Eurasian tree sparrows haven’t made their presence felt across the continent in the way house sparrows have, but they’ve been able to stick around and establish a significant population throughout areas of Illinois, Missouri, and Iowa, with sporadic sightings up through surrounding states like Minnesota and Wisconsin.

Like house sparrows, these birds are in the family Passeridae, setting them apart from the North American sparrows of the family Passerellidae.

Both males and females are stocky birds with chocolate brown heads and patterned faces of black and white.

You’re not super likely to see a Eurasian tree sparrow in Minnesota, but if you do, it’s most likely from the Twin Cities and southeast in parks, farmland, and suburb-type areas with some tree cover.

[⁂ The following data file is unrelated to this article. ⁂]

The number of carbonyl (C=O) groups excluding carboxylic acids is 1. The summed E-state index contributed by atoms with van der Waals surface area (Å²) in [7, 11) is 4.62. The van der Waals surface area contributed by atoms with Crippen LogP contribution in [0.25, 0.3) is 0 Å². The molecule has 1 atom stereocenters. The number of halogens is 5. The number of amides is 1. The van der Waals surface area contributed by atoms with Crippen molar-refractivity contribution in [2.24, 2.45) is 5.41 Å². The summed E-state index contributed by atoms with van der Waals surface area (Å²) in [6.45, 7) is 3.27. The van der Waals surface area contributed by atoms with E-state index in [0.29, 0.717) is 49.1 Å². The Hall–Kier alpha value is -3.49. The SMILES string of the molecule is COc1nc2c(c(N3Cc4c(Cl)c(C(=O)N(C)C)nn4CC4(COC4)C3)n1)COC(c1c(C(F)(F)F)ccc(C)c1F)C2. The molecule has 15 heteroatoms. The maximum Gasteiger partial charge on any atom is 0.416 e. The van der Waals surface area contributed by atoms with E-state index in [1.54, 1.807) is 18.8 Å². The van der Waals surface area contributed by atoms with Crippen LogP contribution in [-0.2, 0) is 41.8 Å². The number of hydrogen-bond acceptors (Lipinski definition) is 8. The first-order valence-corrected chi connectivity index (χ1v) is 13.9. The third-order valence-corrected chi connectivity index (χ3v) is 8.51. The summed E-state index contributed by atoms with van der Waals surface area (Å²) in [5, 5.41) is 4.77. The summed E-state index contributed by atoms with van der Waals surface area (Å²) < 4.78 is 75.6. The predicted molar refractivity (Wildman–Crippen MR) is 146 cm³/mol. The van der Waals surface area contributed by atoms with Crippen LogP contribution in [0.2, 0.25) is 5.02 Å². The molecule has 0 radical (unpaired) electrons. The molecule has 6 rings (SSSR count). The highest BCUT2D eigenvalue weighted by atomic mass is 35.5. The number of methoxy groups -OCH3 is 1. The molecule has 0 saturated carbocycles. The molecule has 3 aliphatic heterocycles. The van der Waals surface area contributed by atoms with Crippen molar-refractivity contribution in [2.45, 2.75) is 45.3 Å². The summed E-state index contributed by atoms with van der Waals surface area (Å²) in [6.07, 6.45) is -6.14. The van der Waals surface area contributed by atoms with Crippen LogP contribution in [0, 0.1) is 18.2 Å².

American Tree Sparrow

American Tree Sparrow

American tree sparrows are the first native North American bird on our list, and they’re a common sighting during the winter months.

Much of the United States helps comprise the tree sparrow’s winter range as these birds seek refuge from the harsh winters of their north-Canadian and Alaskan breeding grounds.

American tree sparrows are not aptly-named, as they’re most commonly seen on the ground or in low, dense vegetation like bushes. They will visit bird feeders, including on the ground below.

Their top identifying characteristics are their rusty brown caps and eyelines, as well as a bill that’s black on top and yellow on the bottom and a black spot in the middle of the chest.

Chipping Sparrow

Chipping Sparrow

Breeding chipping sparrows also sport rusty brown caps with a black eyeline.